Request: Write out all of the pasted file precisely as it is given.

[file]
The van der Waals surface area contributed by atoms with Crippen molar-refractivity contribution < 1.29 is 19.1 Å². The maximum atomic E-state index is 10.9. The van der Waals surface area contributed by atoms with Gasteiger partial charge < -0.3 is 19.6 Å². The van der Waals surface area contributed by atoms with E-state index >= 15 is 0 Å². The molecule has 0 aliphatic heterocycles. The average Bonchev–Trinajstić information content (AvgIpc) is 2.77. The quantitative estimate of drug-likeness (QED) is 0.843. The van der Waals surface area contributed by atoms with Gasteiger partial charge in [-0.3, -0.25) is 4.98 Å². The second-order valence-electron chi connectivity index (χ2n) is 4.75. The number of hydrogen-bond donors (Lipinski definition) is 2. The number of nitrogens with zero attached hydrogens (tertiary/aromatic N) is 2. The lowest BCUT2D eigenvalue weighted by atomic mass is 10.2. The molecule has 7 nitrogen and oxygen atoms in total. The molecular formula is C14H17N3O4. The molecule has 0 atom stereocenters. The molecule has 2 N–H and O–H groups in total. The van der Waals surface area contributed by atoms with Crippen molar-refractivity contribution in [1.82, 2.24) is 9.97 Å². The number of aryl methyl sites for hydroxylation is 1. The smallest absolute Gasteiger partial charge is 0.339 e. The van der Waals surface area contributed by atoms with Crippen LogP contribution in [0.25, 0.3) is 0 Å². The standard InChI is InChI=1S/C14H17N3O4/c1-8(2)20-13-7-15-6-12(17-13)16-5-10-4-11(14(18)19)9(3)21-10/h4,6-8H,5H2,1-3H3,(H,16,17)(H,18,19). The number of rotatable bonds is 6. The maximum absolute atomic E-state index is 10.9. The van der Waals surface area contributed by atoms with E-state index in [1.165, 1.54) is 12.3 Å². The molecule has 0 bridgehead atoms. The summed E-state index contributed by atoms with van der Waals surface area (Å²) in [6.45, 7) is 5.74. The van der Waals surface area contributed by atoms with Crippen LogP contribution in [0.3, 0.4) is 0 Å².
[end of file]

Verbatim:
The van der Waals surface area contributed by atoms with Crippen molar-refractivity contribution < 1.29 is 19.1 Å². The maximum atomic E-state index is 10.9. The van der Waals surface area contributed by atoms with Gasteiger partial charge < -0.3 is 19.6 Å². The van der Waals surface area contributed by atoms with E-state index >= 15 is 0 Å². The molecule has 0 aliphatic heterocycles. The average Bonchev–Trinajstić information content (AvgIpc) is 2.77. The quantitative estimate of drug-likeness (QED) is 0.843. The van der Waals surface area contributed by atoms with Gasteiger partial charge in [-0.3, -0.25) is 4.98 Å². The second-order valence-electron chi connectivity index (χ2n) is 4.75. The number of hydrogen-bond donors (Lipinski definition) is 2. The number of nitrogens with zero attached hydrogens (tertiary/aromatic N) is 2. The lowest BCUT2D eigenvalue weighted by atomic mass is 10.2. The molecule has 7 nitrogen and oxygen atoms in total. The molecular formula is C14H17N3O4. The molecule has 0 atom stereocenters. The molecule has 2 N–H and O–H groups in total. The van der Waals surface area contributed by atoms with Crippen molar-refractivity contribution in [1.82, 2.24) is 9.97 Å². The number of aryl methyl sites for hydroxylation is 1. The smallest absolute Gasteiger partial charge is 0.339 e. The van der Waals surface area contributed by atoms with Crippen LogP contribution in [0.25, 0.3) is 0 Å². The standard InChI is InChI=1S/C14H17N3O4/c1-8(2)20-13-7-15-6-12(17-13)16-5-10-4-11(14(18)19)9(3)21-10/h4,6-8H,5H2,1-3H3,(H,16,17)(H,18,19). The number of rotatable bonds is 6. The maximum absolute atomic E-state index is 10.9. The van der Waals surface area contributed by atoms with E-state index in [1.165, 1.54) is 12.3 Å². The molecule has 0 bridgehead atoms. The summed E-state index contributed by atoms with van der Waals surface area (Å²) in [6.45, 7) is 5.74. The van der Waals surface area contributed by atoms with Crippen LogP contribution in [0.3, 0.4) is 0 Å².